A fun toy and a willing owner! I have to go and try that on my kitties!

What motivates you?

If you’re hooked and want more of an explanation of the sport follow these links:

http://www.vidilife.com/video_play_13549_Dog_Agility.htm

Why We Love Cats and Dogs – Video: Cat Agility Show | Nature.

Debbie

Crowdsourcing at Netflix

The challenge: Create an algorithm that was 10% better than the one Netflix was currently using to recommend movies to subscribers and win $1,000,000!

The contest began on October 2, 2006 and was expected to take some time. It is a great example of crowdsourcing, or community-based design, which allows organizations to become more porous and tap talent outside of their organization.

“It’s been quite a drama,” said Neil Hunt, Netflix chief product officer. “At first, a whole lot of teams got in — and they got 6-percent improvement, 7-percent improvement, 8-percent improvement, and then it started slowing down, and we got into year two. There was this long period where they were barely making progress, and we were thinking, ‘maybe this will never be won.’

On September 21, 2009 Netflix awarded the $1M Grand Prize to the collaborative team “BellKor’s Pragmatic Chaos.” Tune in tomorrow to find out about the role of collaboration in this contest!

Debbie

Collaborating With an Expert

Here are some of the ways that Gwyn Nichols has helped with our book writing project.

by psd on flickr creative commons

Gwyn’s belief in us and excitement about our topic and kept us connected with our goal until we were able to set aside time to work on it more concretely.

She took our Collaborability assessment and created an online survey so that we could collect more data as well as demographic information. The survey included write-in comments about what participants would like to learn about collaboration and traits they thought were important for effective collaboration.

Gwyn facilitated our writer’s retreat in Chicago virtually. Together we planned our approach and she suggested multiple check-in calls. During those calls we talked about our progress, where we were stuck and our next steps. Gwyn typed up notes and emailed them to us.

The check-in calls kept us focused. Comments like “You guys have a dozen books to write. Which one do you want to start with?” helped us understand why things seemed like a jumble at times and to see a way to get clear.

One of our goals for the retreat was to start a blog. Maddie wrote the “Our Story” blog post and Gwyn edited it for us. She also commented on our blog posts and quoted them in her own blog. How encouraging!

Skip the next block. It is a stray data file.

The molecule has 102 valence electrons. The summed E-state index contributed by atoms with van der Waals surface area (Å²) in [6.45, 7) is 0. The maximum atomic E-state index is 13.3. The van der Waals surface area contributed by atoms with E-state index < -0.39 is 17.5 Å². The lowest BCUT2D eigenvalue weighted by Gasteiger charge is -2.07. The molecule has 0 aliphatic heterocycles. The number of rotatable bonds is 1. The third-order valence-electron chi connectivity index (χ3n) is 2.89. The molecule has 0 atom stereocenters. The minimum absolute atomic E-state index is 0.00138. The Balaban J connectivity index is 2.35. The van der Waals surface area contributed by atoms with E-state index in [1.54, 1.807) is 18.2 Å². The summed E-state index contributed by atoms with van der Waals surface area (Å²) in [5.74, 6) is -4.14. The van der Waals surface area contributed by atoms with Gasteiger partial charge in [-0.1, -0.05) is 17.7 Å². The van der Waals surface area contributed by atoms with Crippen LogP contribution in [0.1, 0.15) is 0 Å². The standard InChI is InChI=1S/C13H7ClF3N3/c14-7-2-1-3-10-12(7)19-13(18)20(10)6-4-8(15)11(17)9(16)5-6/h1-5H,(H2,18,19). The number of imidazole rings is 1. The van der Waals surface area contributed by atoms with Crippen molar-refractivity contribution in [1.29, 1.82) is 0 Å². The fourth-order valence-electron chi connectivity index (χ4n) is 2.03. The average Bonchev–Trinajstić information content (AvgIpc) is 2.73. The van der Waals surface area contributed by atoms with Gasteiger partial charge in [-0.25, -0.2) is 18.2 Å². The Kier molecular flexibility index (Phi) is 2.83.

Gwyn gave us tips on how to write when there’s no time. My favorite is the one about rewarding yourself which I wrote about in a previous post.

Who has served as a catalyst in your life or work? What have they done that has been helpful?

We Should Write a Book … Someday – Or… Life Transformation through Silent Auctions

Silent auctions have been the start of magical transformations in my life. It started with the Wilmington Women in Business Foundation Scholarship event – making higher education possible for women in Delaware returning to school.

photo by I am I.A.M.

My philosophy, formulated at that first auction, is to bid on everything remotely interesting during round one. Then I get more and more selective as the bidding – and price—goes up. [Caution: Consider the number of people attending the auction. If it is small you may end up with more opportunities than you can handle!]

I was clearly looking for more balance in my life that evening because I bid on and won a month of coaching, a life balance care basket, and a massage. I’d been intending to hire coach Wendy Mackowski but was just waiting to make time in my life for coaching – I’d probably still be waiting today but for that auction! All of my winnings were wonderful and the coaching ultimately started me on a whole new career.

At my first National Speakers Association (NSA) auction, I won time with three amazing speaker mentors, Ian Percy and Doug Stevenson, and Neil Dempster, who wasn’t even on the auction block. With his permission, I hastily drew up an auction form on the back of an already used piece of paper and this package ended up in down to the wire bidding between me and Jean McFarland! Neil generously capped the bidding before we could come to blows (just kidding) and created a package for each of us.

At my next NSA Silent Auction, I was ready to go! I bid on and won a photo head shot package from Tina Celle and mentoring from John Hersey because I admired the work of both, and Gwyn Nichols – Gwyn who? I’d actually never met nor heard of Gwyn before that afternoon (she was brand new to the organization) but she was offering editing and coaching for writing a book.

Just the previous week my colleague Maddie Hunter mused “We should write a book on collaboration some day.” Be careful what you say around me!

Ok, so this was a bit premature. We both already had lives full to overflowing. How would we ever fit in writing time? Well, sometimes I find it useful to create a circumstance that will push me to action (remember my bid on coaching)? Have you ever followed your instincts like that?

Gwyn is the catalyst for one of those transformations. How, you ask? First, her belief in us and in our project provided a boost to our own conviction and commitment. Have you ever experienced the confidence boost of someone else’s belief in your abilities?

This week we’ll post more about Gwyn’s structures and ideas and how they have helped us as well as other ideas on how to work collaboratively on a book. What has helped you to write your book? What would help you to write your next book?

Debbie